The junta has sought to follow Prem’s example of connecting to the palace, symbolically linking itself to the monarchy’s past by building Rajabhakti Park (literally translated as “loyalty to the monarchy” park) — where giant statues of seven past kings look down on adoring tourists — on army land. Similarly, the recent “Bike for Mom” and “Bike for Dad” royal events, besides being tributes to the queen and king, were spearheaded by junta leaders. The armed forces are regular and major contributors to “royal projects” throughout the country. And Prem’s ascent to chair the king’s Privy Council, and his promotion of several top generals to sit alongside him, has militarized the king’s closest advisory body. With Prem already 96, junta leaders anticipate assuming his mantle as palace proxy upon his death, when they will also dominate the new king’s Privy Council.

Yet close military-monarchy relations could be turned against the armed forces if the new king asserts his own authority. That depends, though, on how closely the junta sticks together, the monarchy’s legal authority and ability to skillfully wield historical and cultural legacies, and how popular the new king proves to be. A strong monarch can control the army, while a weak one must comply. Where potentially strong monarchs are slow to assume power or exercise it, their ambivalence only facilitates more militarization. The third scenario may be closest to Thailand’s current situation. Crown Prince Vajiralongkorn lacks the widespread popularity enjoyed by King Bhumibol, is often outside of Thailand, and is perceived by some as a profligate whose abilities cannot match those of his father. Whether he would even resist a continuing military dictatorship seems questionable.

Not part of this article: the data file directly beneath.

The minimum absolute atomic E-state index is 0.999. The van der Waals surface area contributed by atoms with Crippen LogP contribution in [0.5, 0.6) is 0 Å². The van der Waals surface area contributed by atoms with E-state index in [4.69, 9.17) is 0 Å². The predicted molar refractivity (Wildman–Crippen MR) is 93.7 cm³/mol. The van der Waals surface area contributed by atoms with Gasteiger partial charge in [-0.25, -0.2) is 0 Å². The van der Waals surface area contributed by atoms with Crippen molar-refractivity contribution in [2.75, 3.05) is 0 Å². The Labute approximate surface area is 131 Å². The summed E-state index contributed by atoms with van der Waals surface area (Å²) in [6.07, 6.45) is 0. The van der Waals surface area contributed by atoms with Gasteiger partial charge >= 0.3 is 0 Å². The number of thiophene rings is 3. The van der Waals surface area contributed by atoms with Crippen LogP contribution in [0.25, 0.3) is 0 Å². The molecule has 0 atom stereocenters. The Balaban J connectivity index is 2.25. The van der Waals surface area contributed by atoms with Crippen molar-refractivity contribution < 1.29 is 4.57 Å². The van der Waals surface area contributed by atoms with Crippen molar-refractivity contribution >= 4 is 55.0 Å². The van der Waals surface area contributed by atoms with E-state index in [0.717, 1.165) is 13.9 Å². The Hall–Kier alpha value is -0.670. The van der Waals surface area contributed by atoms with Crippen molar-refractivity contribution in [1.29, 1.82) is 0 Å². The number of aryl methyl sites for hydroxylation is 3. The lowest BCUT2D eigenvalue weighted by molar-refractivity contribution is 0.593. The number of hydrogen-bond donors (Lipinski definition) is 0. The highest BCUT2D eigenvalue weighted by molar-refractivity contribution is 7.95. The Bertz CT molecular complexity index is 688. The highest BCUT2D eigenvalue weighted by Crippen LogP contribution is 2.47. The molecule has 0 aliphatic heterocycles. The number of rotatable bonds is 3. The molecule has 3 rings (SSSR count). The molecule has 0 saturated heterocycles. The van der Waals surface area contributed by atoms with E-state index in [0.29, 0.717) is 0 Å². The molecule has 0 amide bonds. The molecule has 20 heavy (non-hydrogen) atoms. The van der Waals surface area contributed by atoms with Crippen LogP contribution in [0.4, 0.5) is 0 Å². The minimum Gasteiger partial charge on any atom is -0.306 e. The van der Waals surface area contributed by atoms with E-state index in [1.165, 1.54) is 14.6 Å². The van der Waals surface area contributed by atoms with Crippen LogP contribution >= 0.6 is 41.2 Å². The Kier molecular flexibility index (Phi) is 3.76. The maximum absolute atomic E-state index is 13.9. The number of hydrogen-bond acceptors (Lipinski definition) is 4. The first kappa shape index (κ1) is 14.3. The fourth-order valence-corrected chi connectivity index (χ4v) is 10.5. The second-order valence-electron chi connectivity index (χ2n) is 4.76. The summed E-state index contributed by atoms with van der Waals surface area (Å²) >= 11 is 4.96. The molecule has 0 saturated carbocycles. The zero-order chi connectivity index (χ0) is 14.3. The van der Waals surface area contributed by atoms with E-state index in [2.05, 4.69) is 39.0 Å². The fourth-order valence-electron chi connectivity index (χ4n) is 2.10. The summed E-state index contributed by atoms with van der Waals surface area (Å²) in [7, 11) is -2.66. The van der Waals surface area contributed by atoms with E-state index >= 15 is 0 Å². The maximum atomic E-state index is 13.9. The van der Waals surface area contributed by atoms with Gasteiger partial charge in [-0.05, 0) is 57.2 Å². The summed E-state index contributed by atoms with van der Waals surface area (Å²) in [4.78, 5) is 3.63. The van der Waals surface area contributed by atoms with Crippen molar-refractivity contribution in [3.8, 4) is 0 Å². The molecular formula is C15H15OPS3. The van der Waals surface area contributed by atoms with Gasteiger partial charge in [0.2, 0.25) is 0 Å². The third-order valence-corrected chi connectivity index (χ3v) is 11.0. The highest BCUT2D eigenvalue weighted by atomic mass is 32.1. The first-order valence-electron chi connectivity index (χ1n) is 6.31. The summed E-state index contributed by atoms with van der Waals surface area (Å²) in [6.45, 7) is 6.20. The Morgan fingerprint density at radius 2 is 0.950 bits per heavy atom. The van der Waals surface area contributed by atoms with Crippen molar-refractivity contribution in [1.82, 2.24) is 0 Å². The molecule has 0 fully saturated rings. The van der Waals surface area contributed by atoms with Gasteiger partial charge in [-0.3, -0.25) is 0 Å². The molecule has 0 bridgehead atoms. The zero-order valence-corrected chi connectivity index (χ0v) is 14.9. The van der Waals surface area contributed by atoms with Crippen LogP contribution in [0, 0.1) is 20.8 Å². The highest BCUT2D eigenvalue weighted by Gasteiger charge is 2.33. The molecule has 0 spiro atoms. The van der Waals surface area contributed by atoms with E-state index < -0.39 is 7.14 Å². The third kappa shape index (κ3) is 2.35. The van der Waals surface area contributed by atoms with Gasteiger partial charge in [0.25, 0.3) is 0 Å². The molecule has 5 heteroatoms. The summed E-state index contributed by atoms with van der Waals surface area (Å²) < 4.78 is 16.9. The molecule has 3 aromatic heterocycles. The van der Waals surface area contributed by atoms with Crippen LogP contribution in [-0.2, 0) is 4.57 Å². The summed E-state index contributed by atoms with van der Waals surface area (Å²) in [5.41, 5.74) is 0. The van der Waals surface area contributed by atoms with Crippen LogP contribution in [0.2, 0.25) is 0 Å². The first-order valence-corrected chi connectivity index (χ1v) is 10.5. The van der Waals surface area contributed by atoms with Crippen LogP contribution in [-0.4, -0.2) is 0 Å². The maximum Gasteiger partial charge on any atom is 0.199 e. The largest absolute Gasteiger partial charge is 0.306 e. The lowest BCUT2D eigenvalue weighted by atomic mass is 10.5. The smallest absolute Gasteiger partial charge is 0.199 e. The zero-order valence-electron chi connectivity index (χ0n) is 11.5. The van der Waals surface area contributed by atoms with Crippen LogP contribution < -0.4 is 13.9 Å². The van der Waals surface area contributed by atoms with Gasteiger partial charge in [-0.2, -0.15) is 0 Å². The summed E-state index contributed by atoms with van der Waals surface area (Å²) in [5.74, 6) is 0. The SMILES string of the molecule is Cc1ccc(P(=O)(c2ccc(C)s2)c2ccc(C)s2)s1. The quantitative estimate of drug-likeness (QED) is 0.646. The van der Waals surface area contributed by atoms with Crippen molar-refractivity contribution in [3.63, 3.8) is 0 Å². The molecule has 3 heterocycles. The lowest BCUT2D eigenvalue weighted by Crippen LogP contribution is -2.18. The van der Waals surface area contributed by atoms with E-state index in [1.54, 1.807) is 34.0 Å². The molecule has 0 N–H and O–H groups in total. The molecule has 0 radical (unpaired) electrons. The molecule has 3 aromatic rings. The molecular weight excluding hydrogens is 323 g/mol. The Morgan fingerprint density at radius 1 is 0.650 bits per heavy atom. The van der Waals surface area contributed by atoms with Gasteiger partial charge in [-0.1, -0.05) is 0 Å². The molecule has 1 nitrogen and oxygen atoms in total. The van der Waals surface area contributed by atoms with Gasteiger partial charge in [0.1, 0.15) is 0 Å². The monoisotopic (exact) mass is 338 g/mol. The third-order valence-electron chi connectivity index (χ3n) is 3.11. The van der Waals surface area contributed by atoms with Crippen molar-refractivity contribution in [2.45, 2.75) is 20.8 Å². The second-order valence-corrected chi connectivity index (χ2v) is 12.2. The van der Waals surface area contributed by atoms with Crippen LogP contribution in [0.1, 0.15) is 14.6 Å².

Even with a weak monarch, internal squabbles could also cause the implosion of the regime. The junta, under Prime Minister Prayuth Chan-ocha and his deputy, Gen. Prawit Wongsuwan, appears to dominate the security forces. But the two enjoy only frictional amity with the aging regent Prem and are competing between each other to promote their own loyalists into positions of power. On a broader scale, Prayuth and Prawit represent a military faction known as the “Eastern Tigers,” a challenger to both the traditionally dominant “Divine Progeny” — centered on the King’s Guard — and the special forces backed by regent Prem. These factions aren’t ideological but represent powerful patronage networks. Although the Eastern Tigers hold the top positions right now, the new army commander, Gen. Chalermchai Sittisart, comes from the special forces, and the most critical strategic post, the commander of the forces stationed around Bangkok, is in Divine Progeny hands.